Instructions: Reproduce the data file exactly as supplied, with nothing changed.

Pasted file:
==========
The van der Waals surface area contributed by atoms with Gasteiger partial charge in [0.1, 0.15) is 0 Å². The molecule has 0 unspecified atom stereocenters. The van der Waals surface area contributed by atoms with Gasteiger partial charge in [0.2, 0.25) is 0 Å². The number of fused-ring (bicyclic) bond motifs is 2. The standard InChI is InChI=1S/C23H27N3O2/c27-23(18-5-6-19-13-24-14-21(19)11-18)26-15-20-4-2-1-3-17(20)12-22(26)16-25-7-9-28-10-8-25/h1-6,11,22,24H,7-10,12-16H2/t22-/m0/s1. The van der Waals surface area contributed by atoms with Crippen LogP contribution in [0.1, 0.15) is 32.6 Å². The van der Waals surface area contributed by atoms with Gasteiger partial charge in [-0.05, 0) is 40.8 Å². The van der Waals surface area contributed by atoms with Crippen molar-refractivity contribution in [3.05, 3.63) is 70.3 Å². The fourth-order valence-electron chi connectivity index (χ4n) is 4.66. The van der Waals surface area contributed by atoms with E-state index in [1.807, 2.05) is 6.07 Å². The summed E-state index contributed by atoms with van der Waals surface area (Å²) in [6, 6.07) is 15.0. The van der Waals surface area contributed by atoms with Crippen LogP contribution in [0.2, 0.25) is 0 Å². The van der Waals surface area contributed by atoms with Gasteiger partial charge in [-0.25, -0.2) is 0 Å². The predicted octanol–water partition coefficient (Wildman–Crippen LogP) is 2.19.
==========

The van der Waals surface area contributed by atoms with Gasteiger partial charge in [0.1, 0.15) is 0 Å². The molecule has 0 unspecified atom stereocenters. The van der Waals surface area contributed by atoms with Gasteiger partial charge in [0.2, 0.25) is 0 Å². The number of fused-ring (bicyclic) bond motifs is 2. The standard InChI is InChI=1S/C23H27N3O2/c27-23(18-5-6-19-13-24-14-21(19)11-18)26-15-20-4-2-1-3-17(20)12-22(26)16-25-7-9-28-10-8-25/h1-6,11,22,24H,7-10,12-16H2/t22-/m0/s1. The van der Waals surface area contributed by atoms with Crippen LogP contribution in [0.1, 0.15) is 32.6 Å². The van der Waals surface area contributed by atoms with Gasteiger partial charge in [-0.05, 0) is 40.8 Å². The van der Waals surface area contributed by atoms with Crippen molar-refractivity contribution in [3.05, 3.63) is 70.3 Å². The fourth-order valence-electron chi connectivity index (χ4n) is 4.66. The van der Waals surface area contributed by atoms with E-state index in [1.807, 2.05) is 6.07 Å². The summed E-state index contributed by atoms with van der Waals surface area (Å²) in [6, 6.07) is 15.0. The van der Waals surface area contributed by atoms with Crippen LogP contribution in [0.2, 0.25) is 0 Å². The van der Waals surface area contributed by atoms with Gasteiger partial charge in [-0.25, -0.2) is 0 Å². The predicted octanol–water partition coefficient (Wildman–Crippen LogP) is 2.19.